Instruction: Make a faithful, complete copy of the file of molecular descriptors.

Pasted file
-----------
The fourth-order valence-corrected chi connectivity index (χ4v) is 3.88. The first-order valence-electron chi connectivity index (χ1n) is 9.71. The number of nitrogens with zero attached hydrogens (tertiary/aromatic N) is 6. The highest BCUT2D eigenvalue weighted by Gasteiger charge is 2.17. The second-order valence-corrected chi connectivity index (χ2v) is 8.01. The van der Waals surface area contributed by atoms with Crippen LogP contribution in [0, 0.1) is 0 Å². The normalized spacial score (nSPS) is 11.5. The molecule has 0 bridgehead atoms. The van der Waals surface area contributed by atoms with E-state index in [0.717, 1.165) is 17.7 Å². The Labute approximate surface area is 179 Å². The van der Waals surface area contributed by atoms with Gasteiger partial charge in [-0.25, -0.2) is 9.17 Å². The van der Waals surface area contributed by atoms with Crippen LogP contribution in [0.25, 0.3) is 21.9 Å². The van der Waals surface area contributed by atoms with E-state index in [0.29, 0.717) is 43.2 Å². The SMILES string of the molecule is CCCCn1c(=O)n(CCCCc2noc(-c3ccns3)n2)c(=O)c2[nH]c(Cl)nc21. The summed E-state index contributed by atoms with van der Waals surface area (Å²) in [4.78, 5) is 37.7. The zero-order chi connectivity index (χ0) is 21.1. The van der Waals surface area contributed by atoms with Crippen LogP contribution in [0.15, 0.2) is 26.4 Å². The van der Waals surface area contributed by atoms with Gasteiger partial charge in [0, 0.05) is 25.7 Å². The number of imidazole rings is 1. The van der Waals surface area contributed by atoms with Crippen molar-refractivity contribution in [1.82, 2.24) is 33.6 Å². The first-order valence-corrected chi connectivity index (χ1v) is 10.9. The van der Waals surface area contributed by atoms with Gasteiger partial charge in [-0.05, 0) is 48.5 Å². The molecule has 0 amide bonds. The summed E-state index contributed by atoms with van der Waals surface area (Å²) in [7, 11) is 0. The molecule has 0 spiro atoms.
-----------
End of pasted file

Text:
The fourth-order valence-corrected chi connectivity index (χ4v) is 3.88. The first-order valence-electron chi connectivity index (χ1n) is 9.71. The number of nitrogens with zero attached hydrogens (tertiary/aromatic N) is 6. The highest BCUT2D eigenvalue weighted by Gasteiger charge is 2.17. The second-order valence-corrected chi connectivity index (χ2v) is 8.01. The van der Waals surface area contributed by atoms with Crippen LogP contribution in [0, 0.1) is 0 Å². The normalized spacial score (nSPS) is 11.5. The molecule has 0 bridgehead atoms. The van der Waals surface area contributed by atoms with E-state index in [0.717, 1.165) is 17.7 Å². The Labute approximate surface area is 179 Å². The van der Waals surface area contributed by atoms with Gasteiger partial charge in [-0.25, -0.2) is 9.17 Å². The van der Waals surface area contributed by atoms with Crippen LogP contribution in [0.25, 0.3) is 21.9 Å². The van der Waals surface area contributed by atoms with E-state index in [0.29, 0.717) is 43.2 Å². The SMILES string of the molecule is CCCCn1c(=O)n(CCCCc2noc(-c3ccns3)n2)c(=O)c2[nH]c(Cl)nc21. The summed E-state index contributed by atoms with van der Waals surface area (Å²) in [4.78, 5) is 37.7. The zero-order chi connectivity index (χ0) is 21.1. The van der Waals surface area contributed by atoms with Crippen LogP contribution in [0.15, 0.2) is 26.4 Å². The van der Waals surface area contributed by atoms with Gasteiger partial charge in [0, 0.05) is 25.7 Å². The number of imidazole rings is 1. The van der Waals surface area contributed by atoms with Crippen molar-refractivity contribution in [1.82, 2.24) is 33.6 Å². The first-order valence-corrected chi connectivity index (χ1v) is 10.9. The van der Waals surface area contributed by atoms with Gasteiger partial charge in [-0.05, 0) is 48.5 Å². The molecule has 0 amide bonds. The summed E-state index contributed by atoms with van der Waals surface area (Å²) in [7, 11) is 0. The molecule has 0 spiro atoms.